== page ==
MONTREAL — The Dallas Stars were looking for a defensive-minded defenceman to balance out their blue line ahead of this year’s trade deadline.
They got it in the form Kris Russell.
GM Jim Nill acquired Russell from the Calgary Flames on Feb. 29 for defenceman Jyrki Jokipakka, forward prospect Brett Pollock and a 2016 second-round pick that turns into a first rounder should the Stars advance to the Western Conference final.
Russell’s transition into the Dallas lineup has been seamless to date.
“He can play the minutes, and I think his mobility and his puck moving is something that can help us,” said Stars coach Lindy Ruff. “I’ve been really impressed so far.”
Russell’s transition in Dallas has been a smooth one and says he hasn’t been left to fend for himself for a meal since landing with the Stars.
But adjusting to a new team and systems always has its challenges.
“It’s a learning curve, and I feel every day I’m getting a little bit more comfortable with it,” said Russell. “It’s an up-tempo (system), but it’s a lot of similarities to Calgary. There hasn’t been a huge drastic change, but every team does things a little bit different.
“There’s little habits from the old systems I was playing that I gotta get away from.”
Dallas already had offensive defencemen John Klingberg, Alex Goligoski, Jason Demers and Johnny Oduya in place. All four have combined for 128 points this season.
It’s the little defensive things on the ice that Russell’s teammates like from his game.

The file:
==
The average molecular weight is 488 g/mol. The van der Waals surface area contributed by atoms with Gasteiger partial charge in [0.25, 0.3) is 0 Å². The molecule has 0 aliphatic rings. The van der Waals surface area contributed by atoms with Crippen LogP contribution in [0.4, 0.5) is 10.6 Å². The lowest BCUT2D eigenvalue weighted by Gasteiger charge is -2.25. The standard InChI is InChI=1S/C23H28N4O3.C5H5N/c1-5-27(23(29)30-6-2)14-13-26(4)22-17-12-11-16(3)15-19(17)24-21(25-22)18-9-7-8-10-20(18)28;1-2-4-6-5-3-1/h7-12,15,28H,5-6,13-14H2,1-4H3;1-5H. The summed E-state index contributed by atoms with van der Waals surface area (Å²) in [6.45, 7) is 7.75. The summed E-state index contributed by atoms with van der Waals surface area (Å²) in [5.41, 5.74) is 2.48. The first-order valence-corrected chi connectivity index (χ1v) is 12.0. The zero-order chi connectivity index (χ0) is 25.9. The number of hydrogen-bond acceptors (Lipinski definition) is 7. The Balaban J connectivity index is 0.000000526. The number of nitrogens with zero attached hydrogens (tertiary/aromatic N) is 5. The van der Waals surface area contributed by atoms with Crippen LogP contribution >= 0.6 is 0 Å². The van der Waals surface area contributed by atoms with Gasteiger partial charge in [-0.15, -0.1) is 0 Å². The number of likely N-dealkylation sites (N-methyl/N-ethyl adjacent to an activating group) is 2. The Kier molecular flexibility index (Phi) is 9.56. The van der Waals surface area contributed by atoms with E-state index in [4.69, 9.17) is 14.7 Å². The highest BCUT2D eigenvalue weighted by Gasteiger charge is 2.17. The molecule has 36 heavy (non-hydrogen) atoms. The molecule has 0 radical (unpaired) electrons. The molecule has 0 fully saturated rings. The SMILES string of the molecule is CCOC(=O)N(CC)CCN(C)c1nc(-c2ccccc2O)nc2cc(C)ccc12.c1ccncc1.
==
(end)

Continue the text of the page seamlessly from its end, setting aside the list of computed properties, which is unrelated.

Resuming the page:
“His positioning is what impresses me the most,” said Stars defenceman Jamie Oleksiak Tuesday. “He knows where to put himself so he can eliminate scoring chances.”
Russell shattered the league-record with 283 block last season and ranks second in that category so far this year. No player has averaged more blocks per game than Russell (3.4).
In three games with the Stars, Russell has already blocked seven shots.
“We get a lot out of it (blocked shots). It brings our bench up during games,” said Stars captain Jamie Benn. “You see a guy putting his body on the line for the rest of his teammates—it’s just as big as any other part of this game.”
Russell is quickly proving to the Stars that there’s more to his arsenal than his willingness to sacrifice his body.
He’s played more than 24 minutes per game in the two matchups since Klingberg suffered a lower-body injury. Russell had four shots in the team’s 4-2 win over New Jersey last Friday and added an assist on the power play in a 2-1 win over the Ottawa Senators Sunday.
“Mobility” and “puck moving” are descriptions typically reserved for the kind of player the analytics crowd adores, but Russell was anything but that in his time with the Flames.
Calgary was among the NHL’s worst possession teams in the last three seasons, but the Flames proved more adept at generating shot attempts when Russell was on the bench than they were at doing so when he was on the ice. He had a 43 per cent Corsi For and ranked among the team’s least effective defencemen at generating scoring chances.
Russell averaged over 23 minutes of ice-time per game in Calgary, played in all situations, and he moved the puck more efficiently than anyone gave him credit for.
On a Stars team that ranks second in the NHL in Corsi For, Russell’s found himself on the positive side of the possession ledger in all three games he’s played so far.
But, Dallas doesn’t want Russell to change his game. While the team is keeping pace with the Chicago Blackhawks and St. Louis Blues for a chance to win the Central Division, they feel that he’s adding a dimension they were previously lacking.
“He just always seems to make the right play,” said Goligoski. “There’s not a team in this league that guy wouldn’t help. So it’s a great pickup for us.”